By  on August 8, 2014

It’s just past 11:30 on a Tuesday morning in Tokyo and eight young Shiseido executives are meeting in a conference room brainstorming marketing platforms for the 2020 Olympics, which will be held in the city. The group—comprised of people from Japan, France, China and the U.S.—is speaking English, and phrases like “No Rules!” and “Think Creative” are written on the whiteboard.

Suddenly, Masahiko Uotani bounds into the room, a big smile on his face.

He’s been president and chief executive officer of Shiseido Co. Ltd. for just 78 days, but it’s clear he’s no stranger to this gathering as he rips off his seersucker blazer to reveal a bright blue Japanese soccer jersey underneath, emblazoned with the number 10 and his name.

Japan has just lost its first World Cup match, but no matter—the group eats it up.

That Uotani has chosen the number 10 seems only fitting. It is the jersey of the Japanese midfielder Shinji Kagawa, heralded by Sports Illustrated for his “vision, technique, movement and deft passing.”

Those are words that could just as easily apply to Uotani, the first outsider to be appointed president and chief executive in Shiseido’s 140 year history, whose chief mission is to globalize, diversify and modernize Japan’s most iconic cosmetics company. “Fundamentally,” says Uotani, “the transformation of this company is needed and everybody sees it.

“The numbers are showing we are not growing as we wanted,” he says. “We are the number-one cosmetics company in Japan, with almost $8 billion in revenues, but compared to our aspiration to be more competitive in a global market, no one is really satisfied with where we are. People, particularly the younger generation, have a strong sense that we need to move quickly. The sense of urgency is there.”

Indeed, that’s the reason this team is together today—inspired by Uotani’s message and management style, and eager to learn and improve their company’s standing, this self-selected group meets voluntarily on Saturdays to pore over marketing case studies, many of which have been hand-picked by the ceo himself.

“In Japan, people can feel that other Asian countries are growing really fast, so there is a crisis in the whole Japanese society and that influences the culture inside of the company as well,” says one member, Akiko, who works in international marketing. “People want to change, but don’t know how to.”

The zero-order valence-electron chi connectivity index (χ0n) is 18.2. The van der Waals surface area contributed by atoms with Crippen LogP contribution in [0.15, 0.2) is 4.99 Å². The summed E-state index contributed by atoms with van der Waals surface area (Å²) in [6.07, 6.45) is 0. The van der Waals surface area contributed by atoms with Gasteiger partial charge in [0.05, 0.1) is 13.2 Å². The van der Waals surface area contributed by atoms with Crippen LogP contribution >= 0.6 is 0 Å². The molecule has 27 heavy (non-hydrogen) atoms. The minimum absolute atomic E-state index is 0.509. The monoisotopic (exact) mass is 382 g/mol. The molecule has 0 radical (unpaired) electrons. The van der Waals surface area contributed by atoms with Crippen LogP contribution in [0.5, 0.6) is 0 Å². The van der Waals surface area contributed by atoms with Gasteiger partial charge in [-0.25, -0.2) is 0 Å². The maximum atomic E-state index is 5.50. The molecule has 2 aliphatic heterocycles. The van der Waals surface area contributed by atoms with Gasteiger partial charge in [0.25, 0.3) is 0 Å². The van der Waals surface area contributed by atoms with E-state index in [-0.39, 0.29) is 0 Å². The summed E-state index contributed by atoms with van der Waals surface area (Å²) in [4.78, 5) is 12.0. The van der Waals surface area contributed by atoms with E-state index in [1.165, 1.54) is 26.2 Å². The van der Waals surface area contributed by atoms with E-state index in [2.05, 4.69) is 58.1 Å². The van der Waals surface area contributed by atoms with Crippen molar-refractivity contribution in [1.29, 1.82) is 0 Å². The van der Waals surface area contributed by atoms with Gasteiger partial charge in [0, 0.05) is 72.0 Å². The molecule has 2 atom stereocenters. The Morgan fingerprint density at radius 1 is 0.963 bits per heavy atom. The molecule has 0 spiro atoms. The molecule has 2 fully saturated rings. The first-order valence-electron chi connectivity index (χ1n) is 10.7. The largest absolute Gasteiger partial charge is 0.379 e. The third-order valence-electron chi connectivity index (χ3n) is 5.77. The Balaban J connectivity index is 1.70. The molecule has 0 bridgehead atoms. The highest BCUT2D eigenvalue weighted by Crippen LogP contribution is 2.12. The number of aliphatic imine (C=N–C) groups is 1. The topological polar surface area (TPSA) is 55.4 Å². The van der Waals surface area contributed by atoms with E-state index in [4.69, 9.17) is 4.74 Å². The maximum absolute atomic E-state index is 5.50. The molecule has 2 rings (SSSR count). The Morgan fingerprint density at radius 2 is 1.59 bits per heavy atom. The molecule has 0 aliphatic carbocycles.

Adds another member, Yusuke, “We need to change because the market is changing. We need corporate innovation, and the young people in all of the departments—marketing, sales, research and development—need more marketing background. Traditionally we are a successful company, but now we are a little slower than the market, so that’s why we need to change and that’s the reason why we get together and study, to gain these skills.”

The problem isn’t endemic to Shiseido alone. The need for action is being felt across Japan’s corporate landscape, as both the government and the citizens grapple with continued economic stagnation, an aging population and demographic trends that predict the population will decline from 124 million today to about 80 million people in 2050.

That’s where Uotani comes in. The executive, who spent 17 years at Coca-Cola Japan and rose to the position of chairman, is himself part of a larger trend of traditional Japanese companies appointing leaders from multinational global corporations in order to more nimbly position themselves for the new realities confronting the country. “A president should be able to have an accurate understanding of the trends of the times, with the ability to perceive the current situation not only in the beauty industry, but also within society,” says Yoshiharu Fukuhara, the grandson of Shiseido’s founder, who led the company’s international expansion starting in the Sixties and continuing through the Nineties during his tenure as president and chief executive officer. “He needs to be able to establish a vision that determines what direction the company should take in such environments.” Today, Fukuhara serves as honorary chairman of the company and maintains an office on the sixth floor of the Ginza building where the company’s cosmetics division was founded in the early 1900s. He first met Uotani about a decade ago, when both served on the same corporate board. After seeing him in action in that capacity, Fukuhara has given his full approval to the new ceo. “I believe he is equipped with the energy to bring something new to Shiseido,” he says.

Uotani has already passed the first hurdle of Fukuhara’s litmus test: bringing a clear vision and direction for future growth. He believes Shiseido must transform itself into a truly global company if it is to survive and thrive in the long term. “If we simply follow the statistics, the [Japanese] market is going to shrink,” Uotani says. “We can’t see our business in Japan growing 50 percent in 10 years. Therefore, looking outside is the opportunity.”

In terms of sales, Shiseido is halfway there—in theory. Fifty percent of its business is currently done outside of Japan, a number that Uotani projects will be 70 percent by 2020. “That doesn’t mean we are going to diminish our Japanese business. That is going to grow, too,” he says. “But the speed of growth is going to be much higher. The fastest-growing market will be emerging markets in Asia, and second, China coming back to growth again. In the U.S. and Europe, we will create a much stronger position in the prestige business.”